Friday, April 6, 2012

Bangkok fun ... But visa woes.

Greetings from Bangkok! We are supposed to be in Hangzhou, China now: but obviously things have not gone according to plan. Arriving here last Saturday with Sonja (Rolf's sister) and Delwin, this was a 5-day stop-over to organise our China visas. Our Thailand visa expired yesterday (Thursday 5 April); we had flights booked for 4pm and had given ourselves 4 working days to obtain the China visa, planning to use the more expensive get-it-in-a-day option. All most organised, we thought....

So we set about enjoying Bangkok: we love this city! Based first in the Banglampu backpacker area, the vibe was relaxed and fun and it was easy to get to huge Chao Praya River, appreciating the busy river traffic (ferries and long barges pulled by tugs) and enjoying a longtail trip down the klongs (canals) to see how people live alongside the river.

In most cases these homes were underwater in the 2011 floods; it is sobering to hear the tales of the extent and effect of the floods on flat, low-lying Bangkok and wonder how the city will be 20 years from now. This is a normal "street scene": the street poles supported by concrete pillars.... so this is not a floodwater picture; the streets are waterways.

Two days covering the river, the magnificent Grand Palace

and chaotic Chinatown is a sensory overload!

But occasionally the close Chinatown streets reveal tiny Temple scenes down alleyways that give one respite..
We then overloaded our senses further... In contrast to this experience of old Bangkok, we moved to Soi 8, Sukhumvit Road: uptown; frenetic traffic; tall concrete buildings, bridges, and overpasses; incredible retail centres and high-end hotels. All this acts as a backdrop to the masses working in the streets - cooking, selling, tailoring, massaging - and the throngs making their way through and around it all, either (like us) enjoying and sampling the variety, or jostling their way through it on their way to work.

The contrasts in downtown Bangkok are extraordinary and stimulating, and we hit the jackpot. A visit to Erewan Shrine (beautiful, revered, constantly bustling with people praying and requesting Thai dancers for special routines as blessings) is always awesome:

this is a haven of Buddhist devotion in the midst of downtown cacophony, flanked by exceptionally busy 6-lane roads and rail overpasses, and dwarfed by the Erewan Hyatt Hotel and huge shopping malls.

On Wednesday we had the opportunity to witness a sacred golden image of a revered Buddhist monk being transported through the city in this area. Its passage was preceded and heralded by chanting and supported by a procession of over a thousand monks from Wat Phra Dhammakaya: a river of orange robes, they walked 16km barefoot on that day, one of a three-day pilgrimage.

The monks walk the entire route on red mats laid down by countless devotees who spread rose petals on the mats, kneel alongside them and bless one another and the passing monks.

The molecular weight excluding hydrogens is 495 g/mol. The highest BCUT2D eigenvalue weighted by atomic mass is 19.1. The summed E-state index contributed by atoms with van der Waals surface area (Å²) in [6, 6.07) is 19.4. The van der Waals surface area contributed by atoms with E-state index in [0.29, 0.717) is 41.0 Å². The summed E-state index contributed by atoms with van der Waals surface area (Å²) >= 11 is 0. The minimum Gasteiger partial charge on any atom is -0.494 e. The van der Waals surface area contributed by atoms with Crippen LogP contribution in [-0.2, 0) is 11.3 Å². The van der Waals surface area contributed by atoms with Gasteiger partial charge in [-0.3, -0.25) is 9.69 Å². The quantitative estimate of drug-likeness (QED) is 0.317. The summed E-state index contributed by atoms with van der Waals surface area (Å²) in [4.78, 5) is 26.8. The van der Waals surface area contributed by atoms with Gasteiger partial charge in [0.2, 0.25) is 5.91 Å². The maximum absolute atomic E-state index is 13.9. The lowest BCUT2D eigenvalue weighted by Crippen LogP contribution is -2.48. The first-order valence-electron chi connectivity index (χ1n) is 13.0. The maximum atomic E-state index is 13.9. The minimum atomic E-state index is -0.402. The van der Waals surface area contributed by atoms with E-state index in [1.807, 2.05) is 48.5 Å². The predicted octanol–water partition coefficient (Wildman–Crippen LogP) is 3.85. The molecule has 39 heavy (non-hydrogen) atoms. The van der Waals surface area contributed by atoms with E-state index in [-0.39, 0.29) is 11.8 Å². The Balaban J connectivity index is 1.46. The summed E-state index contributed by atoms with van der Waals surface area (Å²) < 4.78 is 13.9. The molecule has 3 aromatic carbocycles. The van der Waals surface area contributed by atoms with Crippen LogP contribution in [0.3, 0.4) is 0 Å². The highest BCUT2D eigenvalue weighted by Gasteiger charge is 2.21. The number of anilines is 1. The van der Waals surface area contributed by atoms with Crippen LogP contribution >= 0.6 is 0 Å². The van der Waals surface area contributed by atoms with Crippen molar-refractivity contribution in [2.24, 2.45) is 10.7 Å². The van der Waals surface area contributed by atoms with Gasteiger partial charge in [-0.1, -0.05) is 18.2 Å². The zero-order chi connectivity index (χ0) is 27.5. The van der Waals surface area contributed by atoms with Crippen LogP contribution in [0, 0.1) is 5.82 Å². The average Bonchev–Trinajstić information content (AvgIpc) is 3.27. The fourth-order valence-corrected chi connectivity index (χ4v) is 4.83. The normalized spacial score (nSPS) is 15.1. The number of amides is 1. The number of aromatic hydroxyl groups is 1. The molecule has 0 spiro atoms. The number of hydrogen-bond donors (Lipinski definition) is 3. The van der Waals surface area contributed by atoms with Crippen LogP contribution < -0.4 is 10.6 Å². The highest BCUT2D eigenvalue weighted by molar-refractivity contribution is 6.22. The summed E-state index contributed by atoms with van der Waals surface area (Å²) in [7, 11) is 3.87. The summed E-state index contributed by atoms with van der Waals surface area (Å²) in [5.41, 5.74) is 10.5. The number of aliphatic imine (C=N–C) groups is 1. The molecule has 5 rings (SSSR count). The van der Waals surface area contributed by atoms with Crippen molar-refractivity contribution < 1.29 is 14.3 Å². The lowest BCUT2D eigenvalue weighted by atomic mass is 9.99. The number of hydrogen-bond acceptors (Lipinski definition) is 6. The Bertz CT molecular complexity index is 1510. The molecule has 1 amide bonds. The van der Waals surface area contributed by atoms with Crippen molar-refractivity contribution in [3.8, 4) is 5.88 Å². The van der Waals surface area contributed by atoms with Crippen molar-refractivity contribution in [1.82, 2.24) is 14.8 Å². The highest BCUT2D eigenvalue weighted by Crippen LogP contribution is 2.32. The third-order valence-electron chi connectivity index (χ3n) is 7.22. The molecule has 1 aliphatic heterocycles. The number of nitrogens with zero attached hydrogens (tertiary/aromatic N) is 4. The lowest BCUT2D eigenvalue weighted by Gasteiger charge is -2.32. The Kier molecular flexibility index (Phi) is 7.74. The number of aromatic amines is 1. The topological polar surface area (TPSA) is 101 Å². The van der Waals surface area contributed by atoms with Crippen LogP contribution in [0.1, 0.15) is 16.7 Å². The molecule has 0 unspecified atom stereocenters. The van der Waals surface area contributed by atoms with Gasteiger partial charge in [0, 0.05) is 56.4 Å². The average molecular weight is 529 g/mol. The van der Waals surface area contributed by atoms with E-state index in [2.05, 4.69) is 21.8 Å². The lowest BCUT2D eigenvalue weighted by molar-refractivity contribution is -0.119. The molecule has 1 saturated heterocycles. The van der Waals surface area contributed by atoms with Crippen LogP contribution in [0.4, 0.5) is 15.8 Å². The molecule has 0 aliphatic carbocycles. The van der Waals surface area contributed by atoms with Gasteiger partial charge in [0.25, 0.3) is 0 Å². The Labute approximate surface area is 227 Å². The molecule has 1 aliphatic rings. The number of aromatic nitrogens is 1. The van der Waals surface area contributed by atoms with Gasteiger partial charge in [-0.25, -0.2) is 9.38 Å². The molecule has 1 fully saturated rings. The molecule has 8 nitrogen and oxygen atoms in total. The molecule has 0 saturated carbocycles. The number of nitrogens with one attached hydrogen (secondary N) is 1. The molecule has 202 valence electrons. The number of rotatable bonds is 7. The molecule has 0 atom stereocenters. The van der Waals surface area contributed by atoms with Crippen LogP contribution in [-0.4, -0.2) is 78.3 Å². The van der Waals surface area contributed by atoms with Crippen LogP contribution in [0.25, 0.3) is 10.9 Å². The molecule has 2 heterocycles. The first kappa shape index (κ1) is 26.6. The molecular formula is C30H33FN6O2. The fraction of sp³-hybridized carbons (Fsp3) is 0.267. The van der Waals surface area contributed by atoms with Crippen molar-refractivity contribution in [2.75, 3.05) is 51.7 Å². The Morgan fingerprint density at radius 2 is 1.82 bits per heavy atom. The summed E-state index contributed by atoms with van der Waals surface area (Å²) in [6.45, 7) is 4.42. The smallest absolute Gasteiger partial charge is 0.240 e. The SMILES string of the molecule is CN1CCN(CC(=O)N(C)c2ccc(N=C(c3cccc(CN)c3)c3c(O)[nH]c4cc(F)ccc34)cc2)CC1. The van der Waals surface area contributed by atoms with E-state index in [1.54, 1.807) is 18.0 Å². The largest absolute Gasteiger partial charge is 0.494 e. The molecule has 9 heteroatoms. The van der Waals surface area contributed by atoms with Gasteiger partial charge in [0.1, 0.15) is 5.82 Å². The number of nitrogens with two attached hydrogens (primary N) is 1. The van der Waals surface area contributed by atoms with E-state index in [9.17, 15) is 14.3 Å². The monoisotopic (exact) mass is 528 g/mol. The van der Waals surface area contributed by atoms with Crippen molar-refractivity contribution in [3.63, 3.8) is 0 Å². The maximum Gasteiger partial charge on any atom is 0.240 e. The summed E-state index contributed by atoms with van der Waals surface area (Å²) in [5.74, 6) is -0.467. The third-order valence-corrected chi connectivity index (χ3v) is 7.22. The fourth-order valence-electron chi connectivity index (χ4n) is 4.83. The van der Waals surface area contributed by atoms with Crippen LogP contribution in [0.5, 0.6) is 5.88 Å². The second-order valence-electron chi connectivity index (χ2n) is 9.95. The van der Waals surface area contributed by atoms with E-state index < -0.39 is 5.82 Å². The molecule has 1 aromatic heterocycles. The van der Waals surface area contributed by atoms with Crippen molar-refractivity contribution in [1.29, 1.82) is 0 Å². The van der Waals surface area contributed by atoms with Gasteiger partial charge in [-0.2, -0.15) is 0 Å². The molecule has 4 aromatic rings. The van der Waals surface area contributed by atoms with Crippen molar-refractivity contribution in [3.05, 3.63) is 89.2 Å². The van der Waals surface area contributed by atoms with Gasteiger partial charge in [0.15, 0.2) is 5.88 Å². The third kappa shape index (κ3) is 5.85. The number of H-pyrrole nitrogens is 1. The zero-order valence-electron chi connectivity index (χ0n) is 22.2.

It was an exceptional privilege to have local people explaining to us, giving us bags of fresh rose petals, helping us to understand what was happening and telling us how to participate... All the while telling us that they were privileged to have us there. The experience was extraordinary and awe-inspiring.

So what about the visa? Early Monday morning found us at the visa office, joining many others staring at locked doors and notification that the office was closed for three days due to Chinese public holidays; it would then open for one day (Thursday 5 April) then close for several Thai holidays.

Some, flying that afternoon, had come for passport and visa collection. Others, like us, knew that they would not be able to organise visas in time to fit in with other plans. We had flight tickets for Thursday, our Thai visa expiring on the same day. So Monday was spent (that little word used in this context to mean: many many hours of chasing around Bangkok by taxi and on foot; large chunks of money; and our condition at the end of the marathon day) getting Thai visa extensions and new tickets, to fly on Saturday. No mean feat in a huge city, where communication is not easy (hint: if you need the department of Immigration, say "passport"), location of offices is completely unknown and modes of transport good but also not well known.

The China visa had to be obtained on Thursday: we had no options. Leaving the hotel at 6:30 we found about 50 already ahead of us at the visa office building. By the time the doors opened at 9:00 there were hundreds of people, queues wrapped round the building twice. Our application was in by 10:30 and we were told to return at 3pm. A small breakfast/lunch topped up the tanks and we decided to return at 2:00pm - thankfully! Again we were quite forward in the queue; but the staff were so snowed under that the doors only opened for collection at about 4:15pm. At this stage the mob was unruly and we were pushed and shoved forward, with fears that the glass doors would break. A saga but all ended well and the visas are in our passports: here, Rolf stands happily at the end of our process; on the steps alongside seemingly unstructured crowds but actually in orderly queues of those still waiting to go in and collect their visas... ever hopeful!

We fly to China tomorrow!